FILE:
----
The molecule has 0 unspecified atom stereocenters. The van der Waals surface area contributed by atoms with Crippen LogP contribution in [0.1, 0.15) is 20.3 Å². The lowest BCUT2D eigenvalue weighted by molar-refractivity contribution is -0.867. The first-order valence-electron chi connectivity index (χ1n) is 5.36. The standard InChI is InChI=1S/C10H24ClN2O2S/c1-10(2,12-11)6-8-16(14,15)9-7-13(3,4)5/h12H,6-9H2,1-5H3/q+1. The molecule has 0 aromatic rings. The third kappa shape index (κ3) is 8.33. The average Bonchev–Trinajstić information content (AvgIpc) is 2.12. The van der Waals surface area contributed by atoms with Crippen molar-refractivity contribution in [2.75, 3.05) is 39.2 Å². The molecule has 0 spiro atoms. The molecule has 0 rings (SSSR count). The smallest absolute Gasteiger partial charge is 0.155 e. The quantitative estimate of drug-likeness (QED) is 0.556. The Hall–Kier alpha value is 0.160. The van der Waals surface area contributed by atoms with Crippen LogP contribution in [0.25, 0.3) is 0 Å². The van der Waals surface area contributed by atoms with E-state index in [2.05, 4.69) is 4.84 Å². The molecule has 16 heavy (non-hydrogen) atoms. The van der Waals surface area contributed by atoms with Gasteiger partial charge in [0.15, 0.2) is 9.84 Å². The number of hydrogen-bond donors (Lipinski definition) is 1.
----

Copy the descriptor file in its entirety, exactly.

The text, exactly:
The molecule has 0 unspecified atom stereocenters. The van der Waals surface area contributed by atoms with Crippen LogP contribution in [0.1, 0.15) is 20.3 Å². The lowest BCUT2D eigenvalue weighted by molar-refractivity contribution is -0.867. The first-order valence-electron chi connectivity index (χ1n) is 5.36. The standard InChI is InChI=1S/C10H24ClN2O2S/c1-10(2,12-11)6-8-16(14,15)9-7-13(3,4)5/h12H,6-9H2,1-5H3/q+1. The molecule has 0 aromatic rings. The third kappa shape index (κ3) is 8.33. The average Bonchev–Trinajstić information content (AvgIpc) is 2.12. The van der Waals surface area contributed by atoms with Crippen molar-refractivity contribution in [2.75, 3.05) is 39.2 Å². The molecule has 0 spiro atoms. The molecule has 0 rings (SSSR count). The smallest absolute Gasteiger partial charge is 0.155 e. The quantitative estimate of drug-likeness (QED) is 0.556. The Hall–Kier alpha value is 0.160. The van der Waals surface area contributed by atoms with Crippen LogP contribution in [0.25, 0.3) is 0 Å². The van der Waals surface area contributed by atoms with E-state index in [2.05, 4.69) is 4.84 Å². The molecule has 16 heavy (non-hydrogen) atoms. The van der Waals surface area contributed by atoms with Gasteiger partial charge in [0.15, 0.2) is 9.84 Å². The number of hydrogen-bond donors (Lipinski definition) is 1.